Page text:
Should the San Diego Padres go after Japanese superstar Yusei Kikuchi next offseason? The Athletic’s Dennis Lin believes Kasuhisa Makita can help sign him if the Padres are interested.
Last week, Dennis Lin of The Athletic published this article ($) highlighting the relationship between current San Diego Padres reliever Kazuhisa Makita and Yusei Kikuchi, the top starting pitcher in Japan’s Nippon Professional Baseball league.
For those who don’t subscribe to The Athletic, Makita believes that Kikuchi can be a crucial piece of the yet to be completed Padres’ World Series puzzle.
"“When I decided to post and come over here, I told Kikuchi, ‘I’ll be taking off first, but I’ll be seeing you here,’” Makita said through interpreter Kenji Aoshima. “… I really do hope that he comes to the Padres. I think he’d be a big piece to help us move forward to achieving a World Series title.”"
Kikuchi, 26, could command a contract upwards of $100 million this offseason. He’s the most elite pitcher in the Pacific League and has finally settled into his role as ace of the Seibu Lions. In 2017, Kikuchi posted a 16-6 record with a 1.97 ERA. In a career-high 187 innings, he posted a 0.91 WHIP, 10.4 K/9 (217 total), and a drastically improved 2.3 BB/9.
Should the San Diego Padres pursue Kikuchi?
According to those who closely follow the NPB, Kikuchi was expected to become the first Japanese player to forego the NPB draft and sign with a Major League Baseball team. He ultimately decided to hone his craft in Japan.
I’m not going to deny that he is a fantastic pitcher. Kikuchi features a four-pitch mix (fastball, slider, change, and curveball). He holds the NPB record for fastest pitch by a left-hander, just over 98 mph. His slider is the strikeout pitch that has commanded the most attention.
You can see his repertoire on display in this video, including that lethal slider.
Injuries have routinely held him back from reaching his full potential since his NPB debut in 2011. He missed his entire rookie season with a shoulder injury. The shoulder issues returned in 2013, causing him to miss two months.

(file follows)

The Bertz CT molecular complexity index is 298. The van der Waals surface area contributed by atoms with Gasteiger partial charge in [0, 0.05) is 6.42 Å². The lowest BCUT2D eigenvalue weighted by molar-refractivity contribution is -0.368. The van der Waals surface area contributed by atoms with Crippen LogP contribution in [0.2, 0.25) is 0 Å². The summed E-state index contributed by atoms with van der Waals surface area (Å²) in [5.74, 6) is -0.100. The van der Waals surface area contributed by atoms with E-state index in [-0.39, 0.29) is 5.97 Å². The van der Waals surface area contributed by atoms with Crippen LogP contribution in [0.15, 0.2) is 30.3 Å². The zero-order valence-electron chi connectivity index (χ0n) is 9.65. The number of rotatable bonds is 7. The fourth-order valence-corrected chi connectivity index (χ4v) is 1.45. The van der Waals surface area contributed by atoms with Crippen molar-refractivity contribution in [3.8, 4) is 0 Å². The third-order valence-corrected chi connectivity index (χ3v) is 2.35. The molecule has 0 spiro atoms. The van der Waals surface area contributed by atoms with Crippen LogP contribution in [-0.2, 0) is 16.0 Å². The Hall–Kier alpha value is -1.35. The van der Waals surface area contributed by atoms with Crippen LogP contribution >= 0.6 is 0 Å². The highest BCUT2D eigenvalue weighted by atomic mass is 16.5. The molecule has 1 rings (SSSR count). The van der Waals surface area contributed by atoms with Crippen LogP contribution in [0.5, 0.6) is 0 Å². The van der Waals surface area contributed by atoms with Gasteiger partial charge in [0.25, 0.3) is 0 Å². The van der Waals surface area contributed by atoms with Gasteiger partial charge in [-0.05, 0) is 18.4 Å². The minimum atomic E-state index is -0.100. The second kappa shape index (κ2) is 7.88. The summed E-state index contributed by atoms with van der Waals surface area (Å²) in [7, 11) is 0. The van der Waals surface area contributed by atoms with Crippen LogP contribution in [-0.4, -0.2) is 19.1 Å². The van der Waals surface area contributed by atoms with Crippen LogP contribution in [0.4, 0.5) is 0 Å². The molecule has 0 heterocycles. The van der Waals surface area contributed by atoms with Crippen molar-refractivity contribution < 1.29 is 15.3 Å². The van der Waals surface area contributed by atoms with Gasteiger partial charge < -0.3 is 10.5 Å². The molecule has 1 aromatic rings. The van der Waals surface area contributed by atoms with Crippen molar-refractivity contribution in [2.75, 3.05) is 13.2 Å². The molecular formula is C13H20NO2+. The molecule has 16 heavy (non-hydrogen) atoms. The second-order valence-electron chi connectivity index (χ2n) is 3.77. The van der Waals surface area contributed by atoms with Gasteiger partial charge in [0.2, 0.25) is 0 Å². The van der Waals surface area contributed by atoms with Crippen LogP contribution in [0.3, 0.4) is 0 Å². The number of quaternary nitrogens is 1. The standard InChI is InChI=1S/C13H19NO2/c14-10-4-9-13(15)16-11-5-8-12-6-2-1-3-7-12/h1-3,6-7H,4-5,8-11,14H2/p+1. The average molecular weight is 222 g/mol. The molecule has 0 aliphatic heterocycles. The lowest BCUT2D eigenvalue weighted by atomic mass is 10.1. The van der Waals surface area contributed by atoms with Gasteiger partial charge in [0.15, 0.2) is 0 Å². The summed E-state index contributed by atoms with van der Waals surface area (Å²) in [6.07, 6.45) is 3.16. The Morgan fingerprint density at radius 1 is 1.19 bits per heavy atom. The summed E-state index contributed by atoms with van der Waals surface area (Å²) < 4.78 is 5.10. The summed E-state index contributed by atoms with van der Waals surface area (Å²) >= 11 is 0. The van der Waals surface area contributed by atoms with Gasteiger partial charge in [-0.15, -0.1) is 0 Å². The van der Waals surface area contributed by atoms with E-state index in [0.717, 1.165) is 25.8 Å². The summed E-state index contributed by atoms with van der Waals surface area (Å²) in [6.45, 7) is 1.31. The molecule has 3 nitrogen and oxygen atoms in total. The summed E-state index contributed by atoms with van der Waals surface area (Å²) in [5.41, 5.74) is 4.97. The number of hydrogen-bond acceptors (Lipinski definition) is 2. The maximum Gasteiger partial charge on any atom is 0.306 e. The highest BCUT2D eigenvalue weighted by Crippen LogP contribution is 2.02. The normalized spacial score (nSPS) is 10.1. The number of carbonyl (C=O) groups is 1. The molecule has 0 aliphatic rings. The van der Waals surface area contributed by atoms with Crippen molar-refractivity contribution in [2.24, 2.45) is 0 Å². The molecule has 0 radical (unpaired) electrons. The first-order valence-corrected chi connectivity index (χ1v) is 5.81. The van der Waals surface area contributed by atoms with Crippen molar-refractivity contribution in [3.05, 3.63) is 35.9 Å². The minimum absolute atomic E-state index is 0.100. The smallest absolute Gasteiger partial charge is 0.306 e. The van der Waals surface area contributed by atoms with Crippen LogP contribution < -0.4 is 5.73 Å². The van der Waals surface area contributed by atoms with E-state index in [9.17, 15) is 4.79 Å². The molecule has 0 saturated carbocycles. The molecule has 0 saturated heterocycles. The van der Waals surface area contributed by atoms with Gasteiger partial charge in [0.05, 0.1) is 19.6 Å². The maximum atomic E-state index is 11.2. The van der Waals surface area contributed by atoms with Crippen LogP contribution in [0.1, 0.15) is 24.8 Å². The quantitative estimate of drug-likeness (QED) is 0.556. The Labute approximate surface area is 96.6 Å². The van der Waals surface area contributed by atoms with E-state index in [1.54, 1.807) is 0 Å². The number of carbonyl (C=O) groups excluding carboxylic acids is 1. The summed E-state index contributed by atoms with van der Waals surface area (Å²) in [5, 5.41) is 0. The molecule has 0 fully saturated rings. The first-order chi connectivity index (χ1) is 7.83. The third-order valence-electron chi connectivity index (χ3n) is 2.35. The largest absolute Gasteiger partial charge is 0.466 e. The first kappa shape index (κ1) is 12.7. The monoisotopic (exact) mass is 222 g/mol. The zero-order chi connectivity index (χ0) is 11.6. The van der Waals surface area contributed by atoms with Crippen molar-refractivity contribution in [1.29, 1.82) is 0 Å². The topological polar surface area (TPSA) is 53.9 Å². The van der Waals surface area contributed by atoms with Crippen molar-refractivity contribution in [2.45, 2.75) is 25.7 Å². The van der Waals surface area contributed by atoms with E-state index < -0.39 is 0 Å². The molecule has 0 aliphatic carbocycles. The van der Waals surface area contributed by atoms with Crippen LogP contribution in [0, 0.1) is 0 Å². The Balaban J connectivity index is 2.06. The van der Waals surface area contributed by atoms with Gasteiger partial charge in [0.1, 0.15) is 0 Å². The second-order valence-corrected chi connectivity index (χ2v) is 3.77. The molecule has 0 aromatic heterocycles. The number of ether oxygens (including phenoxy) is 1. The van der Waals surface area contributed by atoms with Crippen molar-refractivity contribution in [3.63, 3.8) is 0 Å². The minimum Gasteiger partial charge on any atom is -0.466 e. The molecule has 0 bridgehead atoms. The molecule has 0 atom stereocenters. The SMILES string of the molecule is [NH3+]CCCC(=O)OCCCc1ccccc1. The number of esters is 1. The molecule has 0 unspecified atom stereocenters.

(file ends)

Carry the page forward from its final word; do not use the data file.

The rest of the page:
Injuries aside, in 2017 Kikuchi showed the world what he’s capable of. He allowed a career-low 5.9 hits/9 innings, and cut the number of walks allowed in half compared to 2016.
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Current Fangraphs contributor Sung Min Kim said last year that the Seibu Lions will post Kikuchi after the 2018 season, should he record double-digit wins in ’17 and ’18.
If Kikuchi is posted after this season, he will be 27 and in the prime of his career. The international bonus pool system rules won’t apply, meaning an unlimited bidding war is sure to break out. If he posts a similar, or even better, season than he did last year in Japan, the winner may find themselves paying well-above the $100 million mark.
A large portion of Padres’ fans have been adamant about “sticking to the plan” since the signing of Eric Hosmer. Don’t be tricked into thinking that the Friars are instant World Series contenders in 2019 with Hosmer and one big starting pitcher. Dedicating more than $100 million to Kikuchi, plus $15-20 million posting fee to the Seibu Lions (depends on final contract amount) just isn’t worth it.
San Diego has numerous pitching prospects that the organization believes will be major league contributors. Let’s give these guys a shot and hope they live up to the hype.
Would I be mad if the Padres went after Kikuchi? Not if the price is right, however, if the Padres want to upgrade their pitching staff with proven talent, there will be cheaper, more proven options in next year’s class without the injury history or enormous price tag inflated by a bidding war.